In many works since this period, Riley has employed others to paint the pieces, while she concentrates on the actual design of her work Some are titled after particular dates, others after specific locations (for instance, Les Bassacs, the village near Saint-Saturnin-lès-Apt in the south of France where Riley has a studio).
Following a visit to Egypt in 1980–81 Riley created colours in what she called her 'Egyptian palette' and produced works such as the Ka and Ra series, which capture the spirit of the country, ancient and modern, and reflect the colours of the Egyptian landscape. Invoking the sensorial memory of her travels, the paintings produced between 1980 and 1985 exhibit Riley's free reconstruction of the restricted chromatic palette discovered abroad. In 1983 for the first time in fifteen years, Riley returned to Venice to once again study the paintings that form the basis of European colourism. Towards the end of the 1980s Riley's work underwent a dramatic change with the reintroduction of the diagonal in the form of a sequence of parallelograms used to disrupt and animate the vertical stripes that had characterised her previous paintings. In Delos (1983), for example, blue, turquoise, and emerald hues alternate with rich yellows, reds and white.
Bridget Riley’s distinctive, abstract works make her one of the leading lights of ‘Op’ art. This is exquisitely executed in her Fragment series in 1965. Bridget Riley print signed ‘Fragment 1’ screen print on Plexiglas, edition of 75. Bridget Riley print signed ‘Fragment 2’; screen print on Plexiglas, edition of 75. Bridget Riley print signed ‘Fragment 3’; screen print on Plexiglas, edition of 75. Bridget Riley print signed ‘Fragment 4’; screen print on Plexiglas, edition of 75. Bridget Riley print signed ‘Fragment 5’; screen print on Plexiglas, edition of 75. Bridget Riley print signed ‘Fragment 6’; screen print on Plexiglas, edition of 75. Bridget Riley print signed ‘Fragment 7;’ screen print on Plexiglas, edition of 75. All these very individual optical illusional images continue to inspire artists and designers today.
Fragments were the first instance of Bridget Riley’s engagement with screen printing. Bridge Riley continued with this medium and three years later in 1968 produced ‘The Nineteen Greys’ series, playing with warm and cool greys playing off each other as depicted in Bridget Riley print signed ‘Nineteen Greys A’, colour screen print on card, signed, edition of 75. Bridget Riley print signed ‘Nineteen Greys B’, colour screen print on card, signed, edition of 75. Bridget Riley print signed ‘Nineteen Greys C’, colour screen print on card, signed, edition 75. Bridget Riley print signed ‘Nineteen Greys D’, colour screen print on card, signed edition75.
Bridget Riley’s work continued to evolve, with her first major retrospective in 1971. She continued on with screen printing at this time, mainly for the practical reason of needing to raise funds for the show. Producing pieces such as; Bridget Riley print signed Firebird’ colour screen print, signed, edition 75. Bridget Riley print signed ‘Elongated Triangles 1’ colour screen print, edition75. Bridget Riley print signed ‘Elongated Triangles 2′ colour screen print, edition of 75’. Bridget Riley print signed ‘Elongated Triangle 3’. ‘Elongated Triangles 4’ colour screen print, edition 75. Bridget Riley print signed ‘Elongated Triangles 5’; colour screen print, edition 75. Bridget Riley print signed ‘Elongated Triangles 6’; colour screen print, edition 75. These were sold at the ticket desk for the carefully considered price of £30. They were a sell out. Riley continued to make prints throughout the seventies, mostly closely related to her paintings of the time.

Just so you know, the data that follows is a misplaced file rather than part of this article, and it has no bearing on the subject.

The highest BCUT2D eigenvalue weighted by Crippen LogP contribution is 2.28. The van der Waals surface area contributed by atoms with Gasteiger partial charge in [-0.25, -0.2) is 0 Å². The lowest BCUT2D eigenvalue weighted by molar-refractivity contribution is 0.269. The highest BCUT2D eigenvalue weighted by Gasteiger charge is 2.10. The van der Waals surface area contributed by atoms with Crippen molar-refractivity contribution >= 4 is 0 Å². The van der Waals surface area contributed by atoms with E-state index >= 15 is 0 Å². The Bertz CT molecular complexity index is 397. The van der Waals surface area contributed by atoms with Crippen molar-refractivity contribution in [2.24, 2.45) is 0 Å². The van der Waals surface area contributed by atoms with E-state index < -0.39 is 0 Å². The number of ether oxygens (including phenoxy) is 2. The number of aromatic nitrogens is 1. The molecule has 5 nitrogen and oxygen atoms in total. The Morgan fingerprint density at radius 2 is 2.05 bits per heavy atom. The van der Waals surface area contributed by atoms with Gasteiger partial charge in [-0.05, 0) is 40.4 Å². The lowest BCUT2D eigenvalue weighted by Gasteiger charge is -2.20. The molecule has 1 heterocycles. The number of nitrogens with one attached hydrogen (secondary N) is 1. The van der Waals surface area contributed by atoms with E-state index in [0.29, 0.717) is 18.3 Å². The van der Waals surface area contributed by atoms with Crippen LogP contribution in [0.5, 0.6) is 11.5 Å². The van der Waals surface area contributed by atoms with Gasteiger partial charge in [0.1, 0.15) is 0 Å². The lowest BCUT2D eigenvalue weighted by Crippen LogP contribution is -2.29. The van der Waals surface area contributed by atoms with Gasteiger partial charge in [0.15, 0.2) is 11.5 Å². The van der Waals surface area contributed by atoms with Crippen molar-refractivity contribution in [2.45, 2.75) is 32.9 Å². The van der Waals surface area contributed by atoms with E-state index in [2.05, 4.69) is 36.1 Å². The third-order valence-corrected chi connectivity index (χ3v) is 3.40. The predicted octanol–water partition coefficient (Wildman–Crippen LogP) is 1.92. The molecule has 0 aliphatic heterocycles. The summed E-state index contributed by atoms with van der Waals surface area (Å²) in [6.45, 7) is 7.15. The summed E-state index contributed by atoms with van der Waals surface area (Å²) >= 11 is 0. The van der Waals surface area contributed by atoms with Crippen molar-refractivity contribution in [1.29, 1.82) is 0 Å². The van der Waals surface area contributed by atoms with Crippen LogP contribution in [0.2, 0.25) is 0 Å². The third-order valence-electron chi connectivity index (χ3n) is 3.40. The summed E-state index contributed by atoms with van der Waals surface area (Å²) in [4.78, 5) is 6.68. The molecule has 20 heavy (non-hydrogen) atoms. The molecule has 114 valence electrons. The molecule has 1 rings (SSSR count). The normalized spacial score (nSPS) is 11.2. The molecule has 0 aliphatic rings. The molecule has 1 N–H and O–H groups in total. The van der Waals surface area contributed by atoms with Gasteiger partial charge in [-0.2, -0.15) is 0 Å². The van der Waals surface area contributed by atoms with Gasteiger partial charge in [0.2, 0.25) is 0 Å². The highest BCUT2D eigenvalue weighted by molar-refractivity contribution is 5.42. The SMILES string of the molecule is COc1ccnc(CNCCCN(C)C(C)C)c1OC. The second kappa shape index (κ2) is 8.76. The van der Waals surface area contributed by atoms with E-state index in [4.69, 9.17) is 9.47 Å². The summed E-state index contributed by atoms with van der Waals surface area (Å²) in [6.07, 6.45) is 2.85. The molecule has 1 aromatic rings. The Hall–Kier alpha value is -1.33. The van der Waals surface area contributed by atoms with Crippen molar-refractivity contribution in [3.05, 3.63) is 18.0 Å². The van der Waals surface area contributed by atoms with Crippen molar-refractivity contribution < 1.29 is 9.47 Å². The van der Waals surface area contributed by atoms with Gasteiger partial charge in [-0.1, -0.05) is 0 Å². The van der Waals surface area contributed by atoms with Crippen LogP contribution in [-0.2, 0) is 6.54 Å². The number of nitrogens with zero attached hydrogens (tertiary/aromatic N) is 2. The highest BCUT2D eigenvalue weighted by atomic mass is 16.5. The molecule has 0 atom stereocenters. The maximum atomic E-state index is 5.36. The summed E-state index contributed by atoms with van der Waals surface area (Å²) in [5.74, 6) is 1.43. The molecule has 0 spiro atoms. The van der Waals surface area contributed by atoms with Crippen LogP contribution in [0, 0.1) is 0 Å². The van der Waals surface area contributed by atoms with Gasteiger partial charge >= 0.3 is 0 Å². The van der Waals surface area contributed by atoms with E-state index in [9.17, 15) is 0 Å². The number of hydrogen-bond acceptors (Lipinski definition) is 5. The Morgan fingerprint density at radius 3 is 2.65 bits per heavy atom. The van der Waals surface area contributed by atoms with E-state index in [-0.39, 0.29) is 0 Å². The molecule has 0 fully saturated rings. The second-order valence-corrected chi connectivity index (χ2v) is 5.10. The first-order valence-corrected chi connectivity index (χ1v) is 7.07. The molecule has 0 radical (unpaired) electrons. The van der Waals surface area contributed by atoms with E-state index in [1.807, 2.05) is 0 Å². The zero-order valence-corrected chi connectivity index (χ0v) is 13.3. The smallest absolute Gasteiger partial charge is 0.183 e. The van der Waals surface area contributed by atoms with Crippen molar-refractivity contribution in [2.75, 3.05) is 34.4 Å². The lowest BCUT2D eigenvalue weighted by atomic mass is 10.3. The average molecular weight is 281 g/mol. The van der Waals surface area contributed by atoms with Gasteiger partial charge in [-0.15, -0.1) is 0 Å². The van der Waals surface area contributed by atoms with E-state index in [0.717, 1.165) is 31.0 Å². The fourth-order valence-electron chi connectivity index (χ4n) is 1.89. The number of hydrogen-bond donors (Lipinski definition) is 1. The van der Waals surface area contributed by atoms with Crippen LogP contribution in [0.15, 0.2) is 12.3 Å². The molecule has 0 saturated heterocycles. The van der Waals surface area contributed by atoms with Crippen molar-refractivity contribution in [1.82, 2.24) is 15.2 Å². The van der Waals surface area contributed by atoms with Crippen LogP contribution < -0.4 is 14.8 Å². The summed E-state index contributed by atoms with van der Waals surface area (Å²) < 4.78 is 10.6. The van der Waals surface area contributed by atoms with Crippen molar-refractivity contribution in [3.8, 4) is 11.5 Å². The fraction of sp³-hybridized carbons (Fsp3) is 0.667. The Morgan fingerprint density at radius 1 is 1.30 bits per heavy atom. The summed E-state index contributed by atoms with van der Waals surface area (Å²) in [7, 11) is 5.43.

It wasn’t until the end of the 8o’s when she started on her ‘zig’ series that the master piece Bridget Riley print signed ‘To Midsummer’; colour screen print, edition of 75 was produced. These screen prints were very difficult to make, the prints involved the careful registration of as many as sixteen colours.
Bridget Riley had by this time already embarked on the research which would lead to the emergence of a completely new series of paintings, in which the units of colour would become much larger as the paintings evolved to accommodate the introduction of a new element, the curve. The first print, in which these much bigger, simpler forms appear, was Bridget Riley print signed ‘Start’ colour screen print, edition of 200. Also published at the start of the millennium was Bridget Riley, print, signed ‘Brouillard’ colour screen print, edition of 85, the design similar to her elongated triangle series and ‘June’ colour screen print, edition of 75, similar in look and feel to the prints from her zig series.
Bridget Riley’s understanding of the particular requirements and possibilities of the screen printed image has allowed her to create some of the most innovative and technically accomplished screen prints ever made.